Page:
But what if we try to make a new foreground?  What if we try starting a new conversation that's not about the candidates themselves, and how we feel about them, but about the mission of rebuilding America's political system so that it can work for all of us?  We may each have different ideas of who's been left out, and how to include them, but I think very few of us would argue with that description as something we can all agree on.

And if it's not, then let's have another discussion first: What is a framework for politics we all can agree on?  Because one thing's for certain: we need to be building bridges with one another if we're to have any hope of building bridges with the rest of America---and the world.

Tags: Barack Obama, 2008, Hillary Clinton, John Edwards (all tags)

Comments

107 Comments

p.s. Re: Clinton

I didn't address Clinton's strengths primarily because her partisans are barely part of the conversation here--certainly not enough for me to readily generalize.  But if any Clinton supporter reads this and wants to jump in, then by all means, please do so.

I may not be a big fan of hers, but I certainly don't buy the notion that "Clinton can't win because of her high negatives," for example. And I do think that the need to undestand one another includes Clinton supporters as well.

by Paul Rosenberg 2007-07-02 02:02PM | 0 recs
Re: p.s. Re: Clinton

Here's an Edwards' strength - but it's doubtful some will find it as exciting as
pole dancing.

http://blog.johnedwards.com/oc/whatisone corps

by annefrank 2007-07-02 08:26PM | 0 recs
Re: A Tale Of Three Strengths--Obama, Edwards And

I agree with your analysis that we have we already agree on a lot that we don't even bother to talk about and note that the Obama and Edwards campaigns, and supporters, have more in common than we acknowledge; a populist appeal, a message of change and egalitarian values.

As an Obama supporter I don't disagree with much of Edwards' platform and have been pleased to see him raise significant issues in the campaign which, it seems to me, have helped pull both Obama and, to a lesser extent, Hillary slightly to the left.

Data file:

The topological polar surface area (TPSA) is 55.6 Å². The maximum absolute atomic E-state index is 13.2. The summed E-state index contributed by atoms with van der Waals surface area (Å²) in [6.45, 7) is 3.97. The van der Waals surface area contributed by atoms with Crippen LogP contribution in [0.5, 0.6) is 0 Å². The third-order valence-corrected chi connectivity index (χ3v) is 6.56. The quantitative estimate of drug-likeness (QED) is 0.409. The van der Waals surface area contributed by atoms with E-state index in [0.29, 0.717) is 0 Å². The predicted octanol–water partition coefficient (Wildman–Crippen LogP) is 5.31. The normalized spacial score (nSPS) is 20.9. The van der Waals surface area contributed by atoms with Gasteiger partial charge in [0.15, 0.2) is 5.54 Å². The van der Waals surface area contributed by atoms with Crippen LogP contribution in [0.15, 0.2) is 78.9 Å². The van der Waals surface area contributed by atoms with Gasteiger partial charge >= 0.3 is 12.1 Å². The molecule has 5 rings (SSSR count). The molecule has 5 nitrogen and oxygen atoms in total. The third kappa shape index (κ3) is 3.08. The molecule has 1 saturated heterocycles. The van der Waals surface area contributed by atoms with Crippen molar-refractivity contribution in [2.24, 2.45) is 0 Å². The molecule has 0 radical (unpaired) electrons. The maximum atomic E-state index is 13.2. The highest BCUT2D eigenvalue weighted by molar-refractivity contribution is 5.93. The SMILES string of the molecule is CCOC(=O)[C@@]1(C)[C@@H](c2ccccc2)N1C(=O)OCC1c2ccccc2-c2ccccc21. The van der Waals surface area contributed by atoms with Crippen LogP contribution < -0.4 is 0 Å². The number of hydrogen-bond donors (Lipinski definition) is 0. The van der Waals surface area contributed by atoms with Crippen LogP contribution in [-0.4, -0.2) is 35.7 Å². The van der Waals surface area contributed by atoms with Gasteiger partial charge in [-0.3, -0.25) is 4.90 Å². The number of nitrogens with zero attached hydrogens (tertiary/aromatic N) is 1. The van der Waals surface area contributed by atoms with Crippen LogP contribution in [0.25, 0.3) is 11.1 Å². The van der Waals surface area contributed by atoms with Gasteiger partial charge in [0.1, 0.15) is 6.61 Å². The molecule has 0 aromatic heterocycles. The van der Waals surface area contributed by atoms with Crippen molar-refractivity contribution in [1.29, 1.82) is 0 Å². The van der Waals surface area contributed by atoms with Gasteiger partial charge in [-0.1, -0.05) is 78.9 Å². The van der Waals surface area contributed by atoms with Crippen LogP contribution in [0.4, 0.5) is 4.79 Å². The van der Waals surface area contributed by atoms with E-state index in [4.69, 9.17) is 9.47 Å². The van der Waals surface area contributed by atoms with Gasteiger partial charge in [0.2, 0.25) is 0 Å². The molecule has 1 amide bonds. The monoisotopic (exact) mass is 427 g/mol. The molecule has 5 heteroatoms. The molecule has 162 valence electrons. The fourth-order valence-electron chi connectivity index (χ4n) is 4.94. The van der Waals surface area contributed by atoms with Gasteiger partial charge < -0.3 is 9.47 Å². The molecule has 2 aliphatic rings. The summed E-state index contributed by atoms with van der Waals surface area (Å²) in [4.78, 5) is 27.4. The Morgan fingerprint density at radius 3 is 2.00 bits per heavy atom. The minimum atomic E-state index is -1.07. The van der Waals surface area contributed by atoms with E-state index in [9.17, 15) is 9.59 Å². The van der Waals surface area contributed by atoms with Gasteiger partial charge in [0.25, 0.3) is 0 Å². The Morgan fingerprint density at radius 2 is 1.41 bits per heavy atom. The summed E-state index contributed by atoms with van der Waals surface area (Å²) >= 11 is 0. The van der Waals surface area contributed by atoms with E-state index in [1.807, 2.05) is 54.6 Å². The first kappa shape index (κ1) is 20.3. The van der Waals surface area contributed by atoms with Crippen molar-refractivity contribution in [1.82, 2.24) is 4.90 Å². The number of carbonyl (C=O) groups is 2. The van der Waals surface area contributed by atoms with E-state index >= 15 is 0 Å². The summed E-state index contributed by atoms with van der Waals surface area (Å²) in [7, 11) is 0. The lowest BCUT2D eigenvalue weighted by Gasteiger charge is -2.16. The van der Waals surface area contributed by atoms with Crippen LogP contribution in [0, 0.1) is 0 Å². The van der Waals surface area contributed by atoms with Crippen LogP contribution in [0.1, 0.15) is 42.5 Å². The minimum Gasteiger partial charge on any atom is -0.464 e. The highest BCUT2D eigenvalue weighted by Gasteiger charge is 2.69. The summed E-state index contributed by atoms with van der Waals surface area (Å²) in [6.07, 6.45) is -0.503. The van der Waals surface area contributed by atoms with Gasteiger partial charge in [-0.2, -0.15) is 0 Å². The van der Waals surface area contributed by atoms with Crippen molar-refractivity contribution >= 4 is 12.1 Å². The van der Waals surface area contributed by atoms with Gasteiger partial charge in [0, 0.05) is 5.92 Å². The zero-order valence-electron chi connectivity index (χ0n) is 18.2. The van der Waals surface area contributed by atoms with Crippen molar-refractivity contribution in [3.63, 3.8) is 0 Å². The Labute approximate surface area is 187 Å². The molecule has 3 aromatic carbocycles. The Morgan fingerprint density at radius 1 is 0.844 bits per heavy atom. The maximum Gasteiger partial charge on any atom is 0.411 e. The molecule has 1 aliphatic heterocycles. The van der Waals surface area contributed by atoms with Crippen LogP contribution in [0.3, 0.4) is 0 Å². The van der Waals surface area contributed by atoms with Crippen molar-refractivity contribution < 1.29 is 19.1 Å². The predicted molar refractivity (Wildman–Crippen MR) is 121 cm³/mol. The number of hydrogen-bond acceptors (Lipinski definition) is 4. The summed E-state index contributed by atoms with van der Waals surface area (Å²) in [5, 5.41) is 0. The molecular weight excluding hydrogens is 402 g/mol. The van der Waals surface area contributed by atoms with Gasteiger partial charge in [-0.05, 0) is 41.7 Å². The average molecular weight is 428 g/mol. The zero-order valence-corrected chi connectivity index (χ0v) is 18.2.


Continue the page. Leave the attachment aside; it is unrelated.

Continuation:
It is interesting to note that the combined polling, not to mention resources, of these two challenges that of the 'establishment' candidate and one wonders what dynamic that will bring to the campaign.  I am beginning to see the Edwards and Obama support as two slightly different expressions of the same progressive aspirations in the electorate.

by Shaun Appleby 2007-07-02 02:44PM | 0 recs
Re: A Tale Of Three Strengths--Obama, Edwards And

I do, however, take exception to your characterisation of Obama's supporters as non-analytical though I can understand why you take this view.  Obama's campaign is a legitimate candidacy by an extremely intelligent and qualified politician who has sincere aspirations for the country and the electorate.  Is it perhaps too soon to dismiss it as a 'Children's Crusade?'

by Shaun Appleby 2007-07-02 02:56PM | 0 recs
Re: A Tale Of Three Strengths--Obama, Edwards And

I don't think he means everyone. One of the reasons Obama has become a close second for me are offline discussions I have had with supporters who explains his appeal better than some here do. One of the reasons I still have great reservations about HRC is that her supporters off and online seem about the same in their discussions of her.

by bruh21 2007-07-02 03:02PM | 0 recs
Don't Cartoonize What I Said!

You:

I do, however, take exception to your characterisation of Obama's supporters as non-analytical though I can understand why you take this view.

Me:
So here's what I see as quite typical in these two posts: The Obama supporter is gushing. The Edwards supporter is critically analytical. I'm not saying that all their supporters are like that. But in the blogosphere, the tendency of the most prominent voices certainly tends that way. And I'm not saying that either one is right.
Not only was a careful to qualify my statement. I explicitly disavowed the view that one was right and the other wrong.
You:
Obama's campaign is a legitimate candidacy by an extremely intelligent and qualified politician who has sincere aspirations for the country and the electorate.
With all due respect, however, this qualifies as "gushing" in my book.  I don't disagree with it.  I just don't find it terribly informative.

You:

Is it perhaps too soon to dismiss it as a 'Children's Crusade?'
And I don't do that. This sort of defensive trope is what we need to get beyond, IMHO.

by Paul Rosenberg 2007-07-02 03:16PM | 0 recs
No Offence Intended

Senator Obama strikes me as a process-oriented rather than an issues-oriented candidate.  The lofty rhetoric about 'changing the politics in this country' which so frustrates his detractors is matched by a consistent set of process-oriented actions as legislator and presidential candidate.  I understand his message that the process must be changed, that it has an accretion of actors and influences which though merely convention and not law have shaped the outcomes of the democratic process, and not necessarily in the interest of the citizens.  I can see from his career as community activist, Constitutional scholar and legislator that he is qualified to understand this situation and is equipped to discern a solution and act on it, hence his candidacy.